The study looks not just at what the Pentagon allocates directly to the conflicts but such things as soldiers’ pay, war-related foreign assistance and war-related debt. The study concludes that Iraq, Afghanistan and Pakistan will ultimately cost somewhere between $3.7 trillion and $4.4 trillion, which takes into account future fighting and veterans’ health care.

CBO recently compared its 5-year projections of defense spending with those by the Department of Defense. Due to rising health care costs and the fact that the Pentagon usually underestimates the cost of developing and buying weapons by 20 percent to 30 percent, the CBO says, costs over the next five years will come in $64 billion higher than Defense projections.

As the authors of the Brown University study put it, many war costs are “...invisible to Americans, buried in a variety of budgets, and so have not been counted or assessed.” Congress, the administration and the Pentagon should work to ensure that military cost projections are more transparent, complete and realistic.

Debits & Credits

Undergraduate Math: In calling for political and business leaders to focus on more responsible fiscal choices, Sen. Mark Warner (D-Va.) said: “Federal spending is at an all-time high of 25 percent of our GDP, and our government revenue is about 15 percent of GDP, a 60-year low. It doesn’t take an MBA to recognize that the only way to close that gap and restore fiscal stability is to attack both sides of the ledger. We must cut spending, including defense and entitlements, and we must find reasonable ways to increase revenue.”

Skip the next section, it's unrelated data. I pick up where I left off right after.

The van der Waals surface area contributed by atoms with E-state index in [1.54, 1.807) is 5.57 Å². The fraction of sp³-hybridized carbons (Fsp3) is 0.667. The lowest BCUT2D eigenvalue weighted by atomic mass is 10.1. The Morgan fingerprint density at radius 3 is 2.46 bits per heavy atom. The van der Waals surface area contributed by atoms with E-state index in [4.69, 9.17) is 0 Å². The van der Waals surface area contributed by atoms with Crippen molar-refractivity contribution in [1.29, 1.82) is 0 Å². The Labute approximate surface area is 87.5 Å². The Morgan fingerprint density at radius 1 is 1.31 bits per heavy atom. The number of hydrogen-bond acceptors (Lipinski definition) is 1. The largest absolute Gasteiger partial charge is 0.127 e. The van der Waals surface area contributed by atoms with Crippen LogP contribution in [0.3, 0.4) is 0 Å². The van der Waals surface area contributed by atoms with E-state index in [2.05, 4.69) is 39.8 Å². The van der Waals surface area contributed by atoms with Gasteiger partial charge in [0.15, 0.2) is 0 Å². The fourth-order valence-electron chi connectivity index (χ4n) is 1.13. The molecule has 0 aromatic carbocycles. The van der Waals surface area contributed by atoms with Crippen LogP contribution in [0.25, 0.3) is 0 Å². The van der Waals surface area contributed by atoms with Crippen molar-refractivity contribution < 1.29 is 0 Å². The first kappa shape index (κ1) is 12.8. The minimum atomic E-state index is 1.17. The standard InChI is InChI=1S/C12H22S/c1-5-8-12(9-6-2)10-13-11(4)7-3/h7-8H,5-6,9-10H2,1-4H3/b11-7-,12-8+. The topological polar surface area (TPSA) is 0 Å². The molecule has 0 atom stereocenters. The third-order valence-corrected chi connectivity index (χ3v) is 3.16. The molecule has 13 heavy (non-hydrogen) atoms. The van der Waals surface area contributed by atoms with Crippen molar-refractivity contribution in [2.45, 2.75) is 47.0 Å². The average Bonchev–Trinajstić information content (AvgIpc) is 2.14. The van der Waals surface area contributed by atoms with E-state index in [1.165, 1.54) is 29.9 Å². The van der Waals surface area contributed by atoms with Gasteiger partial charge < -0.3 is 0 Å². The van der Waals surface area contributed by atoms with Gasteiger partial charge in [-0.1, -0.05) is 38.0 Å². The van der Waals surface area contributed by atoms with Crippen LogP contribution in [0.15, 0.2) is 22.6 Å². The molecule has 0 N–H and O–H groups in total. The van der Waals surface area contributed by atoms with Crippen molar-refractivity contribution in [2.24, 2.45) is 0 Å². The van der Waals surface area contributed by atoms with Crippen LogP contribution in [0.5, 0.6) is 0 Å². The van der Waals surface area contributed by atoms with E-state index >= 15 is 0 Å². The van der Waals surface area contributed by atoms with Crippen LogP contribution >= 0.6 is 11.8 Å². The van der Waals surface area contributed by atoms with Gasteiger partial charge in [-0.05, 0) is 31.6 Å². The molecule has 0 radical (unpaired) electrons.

Ben Nelson’s Failed Tablecloth Trick: While Democrats and Republicans are negotiating over possible revenue increases and reforms of Social Security and Medicare to help curb future deficits, Sen. Ben Nelson (D-Neb.) vigorously denounced all of those options in a single press release. That didn’t stop him, however, from bemoaning the federal debt – or noting that he had to give up a trip to Pakistan and Afghanistan because last week’s Senate recess was cancelled.